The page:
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Mineralpedia Details for Scolecite

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Scolecite

Scolecite

Named for its worm-like behavior when heated, after the Greek word for “worm,” skolec. Many localities are known including exceptionally good crystals from Iceland, Scotland, Austria, Switzerland, India, the USA, Mexico, and Brazil. Scolecite is found in cavities in basalts, in gneiss and amphibole, and in syenitic and gabbroic magma-derived dikes and laccoliths. Scolecite is pyroelectric, produces a charge when heated, and piezoelectric, produces a charge in response to pressure, and can fluoresce a yellow or brown under short-and long-wave ultraviolet light.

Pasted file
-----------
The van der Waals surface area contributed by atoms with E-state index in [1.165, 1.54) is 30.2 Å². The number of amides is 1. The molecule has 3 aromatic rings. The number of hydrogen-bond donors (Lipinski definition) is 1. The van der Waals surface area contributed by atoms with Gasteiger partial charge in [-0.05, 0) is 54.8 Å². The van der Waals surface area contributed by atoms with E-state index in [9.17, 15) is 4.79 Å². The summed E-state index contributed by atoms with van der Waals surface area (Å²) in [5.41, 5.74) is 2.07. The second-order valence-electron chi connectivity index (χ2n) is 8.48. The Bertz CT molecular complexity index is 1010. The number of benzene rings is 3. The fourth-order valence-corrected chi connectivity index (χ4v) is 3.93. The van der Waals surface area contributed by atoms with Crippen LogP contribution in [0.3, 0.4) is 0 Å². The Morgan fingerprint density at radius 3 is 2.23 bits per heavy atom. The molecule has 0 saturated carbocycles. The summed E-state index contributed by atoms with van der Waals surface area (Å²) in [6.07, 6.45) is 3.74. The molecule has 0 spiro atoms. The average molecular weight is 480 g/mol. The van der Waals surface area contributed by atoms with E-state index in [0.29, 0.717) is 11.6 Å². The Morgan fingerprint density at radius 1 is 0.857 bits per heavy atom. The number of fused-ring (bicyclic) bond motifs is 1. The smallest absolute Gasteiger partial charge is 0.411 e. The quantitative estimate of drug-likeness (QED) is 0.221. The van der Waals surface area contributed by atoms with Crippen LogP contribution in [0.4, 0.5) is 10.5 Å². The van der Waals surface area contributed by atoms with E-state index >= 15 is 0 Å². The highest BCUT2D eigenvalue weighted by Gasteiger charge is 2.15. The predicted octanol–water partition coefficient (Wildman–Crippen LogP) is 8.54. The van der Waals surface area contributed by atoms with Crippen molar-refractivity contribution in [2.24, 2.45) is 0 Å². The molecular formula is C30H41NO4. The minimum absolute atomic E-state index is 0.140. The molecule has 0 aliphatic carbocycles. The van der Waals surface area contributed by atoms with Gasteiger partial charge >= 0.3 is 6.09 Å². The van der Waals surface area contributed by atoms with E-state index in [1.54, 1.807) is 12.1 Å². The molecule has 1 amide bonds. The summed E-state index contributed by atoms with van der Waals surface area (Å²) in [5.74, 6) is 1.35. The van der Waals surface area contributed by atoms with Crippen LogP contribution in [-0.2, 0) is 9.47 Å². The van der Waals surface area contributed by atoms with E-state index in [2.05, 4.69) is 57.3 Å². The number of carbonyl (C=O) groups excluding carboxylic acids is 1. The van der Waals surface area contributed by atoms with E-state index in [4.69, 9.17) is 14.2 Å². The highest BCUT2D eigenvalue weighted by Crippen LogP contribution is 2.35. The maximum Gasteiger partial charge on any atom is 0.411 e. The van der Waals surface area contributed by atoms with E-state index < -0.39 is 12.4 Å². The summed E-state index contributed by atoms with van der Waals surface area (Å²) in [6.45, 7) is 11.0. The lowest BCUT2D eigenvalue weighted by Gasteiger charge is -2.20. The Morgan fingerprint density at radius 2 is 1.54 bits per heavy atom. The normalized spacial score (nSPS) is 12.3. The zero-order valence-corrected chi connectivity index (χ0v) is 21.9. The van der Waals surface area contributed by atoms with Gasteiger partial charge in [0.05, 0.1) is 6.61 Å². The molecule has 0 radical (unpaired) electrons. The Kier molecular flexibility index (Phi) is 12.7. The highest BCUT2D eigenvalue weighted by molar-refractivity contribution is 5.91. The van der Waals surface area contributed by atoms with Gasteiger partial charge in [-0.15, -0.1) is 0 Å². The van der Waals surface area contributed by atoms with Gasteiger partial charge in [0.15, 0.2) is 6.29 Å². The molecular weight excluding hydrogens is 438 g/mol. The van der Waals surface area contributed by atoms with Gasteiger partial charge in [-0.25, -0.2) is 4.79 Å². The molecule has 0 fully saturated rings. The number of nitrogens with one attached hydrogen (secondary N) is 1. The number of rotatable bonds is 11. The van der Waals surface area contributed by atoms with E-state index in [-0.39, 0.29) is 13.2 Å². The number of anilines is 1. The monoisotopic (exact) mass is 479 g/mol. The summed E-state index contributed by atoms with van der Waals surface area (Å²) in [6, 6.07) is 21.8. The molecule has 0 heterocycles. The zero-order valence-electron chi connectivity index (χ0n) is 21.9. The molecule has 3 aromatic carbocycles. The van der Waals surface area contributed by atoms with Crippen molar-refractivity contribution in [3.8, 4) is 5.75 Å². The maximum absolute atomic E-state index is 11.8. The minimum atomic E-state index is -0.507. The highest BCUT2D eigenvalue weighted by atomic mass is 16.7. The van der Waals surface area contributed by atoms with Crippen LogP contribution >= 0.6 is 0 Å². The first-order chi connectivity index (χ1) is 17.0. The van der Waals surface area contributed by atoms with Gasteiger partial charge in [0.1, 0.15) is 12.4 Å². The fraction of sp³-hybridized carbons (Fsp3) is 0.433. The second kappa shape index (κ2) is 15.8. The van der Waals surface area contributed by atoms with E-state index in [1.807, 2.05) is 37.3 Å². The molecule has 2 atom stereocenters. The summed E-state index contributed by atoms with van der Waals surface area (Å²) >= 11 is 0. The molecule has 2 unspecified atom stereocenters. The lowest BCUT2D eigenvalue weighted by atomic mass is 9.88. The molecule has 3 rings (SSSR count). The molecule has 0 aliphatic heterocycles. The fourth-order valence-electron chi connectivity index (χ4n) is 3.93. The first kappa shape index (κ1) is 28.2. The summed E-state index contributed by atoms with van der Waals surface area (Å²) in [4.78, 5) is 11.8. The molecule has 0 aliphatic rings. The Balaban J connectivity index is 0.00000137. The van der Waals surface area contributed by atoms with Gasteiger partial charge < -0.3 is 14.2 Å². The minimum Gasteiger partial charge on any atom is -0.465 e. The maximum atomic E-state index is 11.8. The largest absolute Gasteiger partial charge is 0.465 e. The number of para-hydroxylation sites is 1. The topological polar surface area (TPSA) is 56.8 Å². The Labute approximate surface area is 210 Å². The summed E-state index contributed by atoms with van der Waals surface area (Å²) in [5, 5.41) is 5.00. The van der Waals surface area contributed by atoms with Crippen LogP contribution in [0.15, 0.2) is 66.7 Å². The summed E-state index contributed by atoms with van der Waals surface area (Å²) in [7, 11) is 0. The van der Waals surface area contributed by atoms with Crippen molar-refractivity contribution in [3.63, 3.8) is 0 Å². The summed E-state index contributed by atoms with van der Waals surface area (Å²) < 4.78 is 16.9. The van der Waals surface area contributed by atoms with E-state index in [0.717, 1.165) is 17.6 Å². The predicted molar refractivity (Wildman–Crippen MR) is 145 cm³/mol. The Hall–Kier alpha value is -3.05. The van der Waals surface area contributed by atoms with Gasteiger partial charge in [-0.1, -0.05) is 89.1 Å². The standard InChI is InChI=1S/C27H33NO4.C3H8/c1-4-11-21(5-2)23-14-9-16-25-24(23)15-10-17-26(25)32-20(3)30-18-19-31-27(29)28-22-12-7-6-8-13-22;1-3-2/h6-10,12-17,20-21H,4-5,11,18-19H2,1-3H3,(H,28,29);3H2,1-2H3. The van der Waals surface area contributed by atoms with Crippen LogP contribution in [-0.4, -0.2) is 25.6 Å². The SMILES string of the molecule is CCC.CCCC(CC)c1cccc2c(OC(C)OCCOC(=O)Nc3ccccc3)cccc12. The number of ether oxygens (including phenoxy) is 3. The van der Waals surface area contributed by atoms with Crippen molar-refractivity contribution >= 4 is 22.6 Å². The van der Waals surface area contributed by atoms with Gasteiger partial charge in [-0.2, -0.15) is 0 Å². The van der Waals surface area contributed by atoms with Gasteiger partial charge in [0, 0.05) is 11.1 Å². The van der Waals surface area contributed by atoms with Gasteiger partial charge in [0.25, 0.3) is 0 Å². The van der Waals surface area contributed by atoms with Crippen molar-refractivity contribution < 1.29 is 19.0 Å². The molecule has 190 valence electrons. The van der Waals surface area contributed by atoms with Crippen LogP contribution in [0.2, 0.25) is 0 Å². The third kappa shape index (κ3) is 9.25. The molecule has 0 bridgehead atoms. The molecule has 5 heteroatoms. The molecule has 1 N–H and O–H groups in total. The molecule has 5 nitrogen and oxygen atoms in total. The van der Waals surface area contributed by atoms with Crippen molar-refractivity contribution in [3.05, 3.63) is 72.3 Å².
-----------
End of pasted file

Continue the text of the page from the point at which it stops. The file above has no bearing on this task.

Ref. Handbook of Mineralogy, Anthony et al (1995) and MSA at http://www.handbookofmineralogy.org/pdfs/scolecite.pdf

Formula
Ca(Si3Al2)O10·3H2
Crystal System
Monoclinic 
Crystal Habit
Massive - Fibrous, Radial 
Cleavage
Perfect, None, None 
Luster
Vitreous - Silky 
Color
brownish, colorless, white 
Streak
white 
Class
Monoclinic - Domatic 
Fracture
Brittle - Uneven 
Hardness
5-5.5 
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Scolecite from New Era, Clackamas Co., Oregon, United States

Scolecite
            from New Era, Clackamas Co., Oregon, United States

Snow white sprays to 5mm in pocket lined with Thomsonite.

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Scolecite from Cape d'Or, Nova Scotia, Canada

Scolecite
            from Cape d'Or, Nova Scotia, Canada

An imperssive huge crystal of Scolecite.

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